Something else you can do is take advantage of net-30 accounts from companies like Grainger, ULINE, and Quill. This means you’ll have 30 days to pay for items after you’ve received them. Every order you make will help you build your business credit report. You may also want to check with the vendors your business currently uses and see if they report to credit reporting agencies. Keep in mind the process isn’t instant. It will usually take 30 to 45 days for your accounts for the info to appear on your report, unless, of course, you pay Dunn and Bradstreet.

You may be tempted to start buying things to help your business credit report. Don’t! Wasting money on things you don’t need is never a good idea, and spending money you may not have will ultimately hurt, not help, your credit.

Best Practices for Boosting Your PAYDEX Score

After you’ve started some of these accounts and the information is on your report, you can go and apply for a business credit card from Shell, BP, or Exxon. It’s easy to get approved for high limits from these companies. Rather than getting as many as possible, just get one card for the company you use the most. This is an area where business credit differs from personal credit. While having many lines of personal credit can benefit you, having zero balances on business credit cards won’t benefit your business credit.

The number one indicator of healthy credit is on-time payments. So, if you want a great business credit report or you want to improve yours, this is the best way to do it. Some tips for on-time payments include:

  • Setting up auto-pay
  • Using bill pay reminders
  • Scheduling a time each week to pay bills

It’s also to your advantage to increase on your credit limit. Every three to six months, contact your lenders and ask for a credit increase.

By following these best practices, you’ll be able to increase your credit card limits and open business lines of credit at your bank. Typically, they’ll give you about 10% of your annual sales as a line of credit. This can be a huge help for your business!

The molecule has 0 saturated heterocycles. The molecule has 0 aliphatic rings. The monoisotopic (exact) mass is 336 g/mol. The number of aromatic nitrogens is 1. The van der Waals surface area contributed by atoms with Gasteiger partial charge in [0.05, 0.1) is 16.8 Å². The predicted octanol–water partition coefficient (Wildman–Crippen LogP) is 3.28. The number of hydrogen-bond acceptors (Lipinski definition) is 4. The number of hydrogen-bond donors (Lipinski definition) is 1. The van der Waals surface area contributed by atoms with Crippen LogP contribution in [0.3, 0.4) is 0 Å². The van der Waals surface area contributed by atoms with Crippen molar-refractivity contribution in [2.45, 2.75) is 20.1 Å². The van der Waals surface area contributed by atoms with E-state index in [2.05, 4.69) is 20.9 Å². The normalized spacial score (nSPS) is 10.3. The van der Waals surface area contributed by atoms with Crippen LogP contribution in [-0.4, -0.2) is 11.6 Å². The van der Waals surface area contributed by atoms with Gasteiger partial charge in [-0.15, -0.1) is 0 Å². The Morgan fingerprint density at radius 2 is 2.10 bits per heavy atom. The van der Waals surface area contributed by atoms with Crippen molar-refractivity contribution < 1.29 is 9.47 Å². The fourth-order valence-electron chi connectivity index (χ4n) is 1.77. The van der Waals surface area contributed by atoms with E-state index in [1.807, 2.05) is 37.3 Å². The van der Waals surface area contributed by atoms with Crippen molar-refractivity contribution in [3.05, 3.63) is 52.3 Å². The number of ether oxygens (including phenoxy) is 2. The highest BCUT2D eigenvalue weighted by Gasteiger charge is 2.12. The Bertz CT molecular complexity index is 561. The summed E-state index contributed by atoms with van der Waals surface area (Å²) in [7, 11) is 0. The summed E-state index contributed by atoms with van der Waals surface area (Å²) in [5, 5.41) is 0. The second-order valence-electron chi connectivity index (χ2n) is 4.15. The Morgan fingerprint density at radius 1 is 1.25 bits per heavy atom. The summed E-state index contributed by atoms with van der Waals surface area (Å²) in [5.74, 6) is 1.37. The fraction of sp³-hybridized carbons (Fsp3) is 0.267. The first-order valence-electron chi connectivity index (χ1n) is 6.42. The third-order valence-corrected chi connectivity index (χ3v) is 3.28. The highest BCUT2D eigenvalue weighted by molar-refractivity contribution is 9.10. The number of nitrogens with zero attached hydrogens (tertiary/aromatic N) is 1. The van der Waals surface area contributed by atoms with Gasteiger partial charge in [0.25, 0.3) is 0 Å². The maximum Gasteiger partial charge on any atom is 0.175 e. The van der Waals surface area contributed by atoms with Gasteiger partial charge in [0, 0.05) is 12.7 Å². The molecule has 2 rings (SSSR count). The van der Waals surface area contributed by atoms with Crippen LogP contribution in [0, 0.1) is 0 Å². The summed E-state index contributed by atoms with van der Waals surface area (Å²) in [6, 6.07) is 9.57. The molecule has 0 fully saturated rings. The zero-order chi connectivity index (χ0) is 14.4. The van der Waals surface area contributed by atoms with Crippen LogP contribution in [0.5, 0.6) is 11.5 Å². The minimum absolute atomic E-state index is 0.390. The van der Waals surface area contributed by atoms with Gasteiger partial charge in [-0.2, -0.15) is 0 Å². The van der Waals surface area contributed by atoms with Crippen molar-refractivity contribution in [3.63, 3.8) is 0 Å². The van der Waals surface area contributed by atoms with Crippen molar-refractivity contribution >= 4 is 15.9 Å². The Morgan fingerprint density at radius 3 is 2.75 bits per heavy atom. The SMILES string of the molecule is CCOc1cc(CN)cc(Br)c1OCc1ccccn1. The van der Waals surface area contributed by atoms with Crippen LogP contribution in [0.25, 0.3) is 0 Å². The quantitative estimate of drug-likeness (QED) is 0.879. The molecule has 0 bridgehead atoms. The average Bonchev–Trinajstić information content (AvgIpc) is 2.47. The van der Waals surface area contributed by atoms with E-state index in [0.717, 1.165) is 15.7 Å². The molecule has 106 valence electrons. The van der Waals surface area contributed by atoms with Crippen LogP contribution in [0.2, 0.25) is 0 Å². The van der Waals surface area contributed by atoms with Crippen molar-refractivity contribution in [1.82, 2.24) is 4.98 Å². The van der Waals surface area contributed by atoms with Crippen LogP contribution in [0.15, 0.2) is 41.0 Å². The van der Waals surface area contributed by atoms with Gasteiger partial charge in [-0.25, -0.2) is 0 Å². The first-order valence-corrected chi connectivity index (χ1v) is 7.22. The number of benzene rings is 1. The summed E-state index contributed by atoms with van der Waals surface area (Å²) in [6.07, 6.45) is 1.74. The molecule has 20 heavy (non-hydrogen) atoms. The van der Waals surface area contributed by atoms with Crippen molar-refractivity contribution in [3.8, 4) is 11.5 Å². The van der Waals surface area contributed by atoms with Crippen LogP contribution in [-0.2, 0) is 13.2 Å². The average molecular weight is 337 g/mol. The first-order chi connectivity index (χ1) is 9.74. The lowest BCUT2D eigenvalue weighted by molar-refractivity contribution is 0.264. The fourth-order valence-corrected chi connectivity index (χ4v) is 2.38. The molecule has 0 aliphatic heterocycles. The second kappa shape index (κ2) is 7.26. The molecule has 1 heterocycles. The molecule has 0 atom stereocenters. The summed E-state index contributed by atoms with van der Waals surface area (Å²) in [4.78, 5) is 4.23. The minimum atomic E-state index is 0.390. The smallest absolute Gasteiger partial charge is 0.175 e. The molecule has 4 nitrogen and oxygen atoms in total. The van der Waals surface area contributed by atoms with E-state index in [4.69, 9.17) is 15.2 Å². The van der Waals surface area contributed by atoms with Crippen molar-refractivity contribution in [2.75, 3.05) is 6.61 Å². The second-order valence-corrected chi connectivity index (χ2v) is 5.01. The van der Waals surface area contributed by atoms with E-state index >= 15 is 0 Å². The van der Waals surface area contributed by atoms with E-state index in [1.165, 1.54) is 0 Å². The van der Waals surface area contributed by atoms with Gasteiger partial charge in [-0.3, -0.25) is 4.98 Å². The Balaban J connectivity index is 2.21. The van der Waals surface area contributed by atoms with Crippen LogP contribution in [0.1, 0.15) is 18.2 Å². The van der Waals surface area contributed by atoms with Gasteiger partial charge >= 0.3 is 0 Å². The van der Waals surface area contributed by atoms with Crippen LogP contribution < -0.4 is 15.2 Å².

Start Building Business Credit!

If you haven’t started building your business credit yet, the first step is to verify the information on your Dun & Bradstreet credit report. You may be surprised to know that a file on your business already exists even if you’re brand-new. If you spot any errors, it’s crucial that you correct them. You can look up your credit file here.

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Released in 1963 by the credit-reporting firm Dun & Bradstreet (D&B), the DUNS system is standardized across the world to help businesses establish credit, and serve as a database for important company information (e.g., company name, physical location, phone number, financial health indicators, business structure). The DUNS number is associated with your business’s credit rating, legal proceedings, payment records with vendors and other public information. DUNS numbers create a common identity for different aspects of your credit, like the D&B Paydex credit score, delinquency prediction ratings, other credit assessments, public filings (e.g., liens, judgments) and legal information.

Overall, like social security numbers, DUNS numbers can reveal a lot about your business (e.g., credit score, demographic information) and proves to suppliers, customers, contractors, vendors and other potential business partners that your business actually exists.

Disclaimer: This product or service is a sponsor or affiliate of The Steven Carlson Show and may have contributed a fixed sum to be listed as a sponsor or pay a commission on a per-sale basis.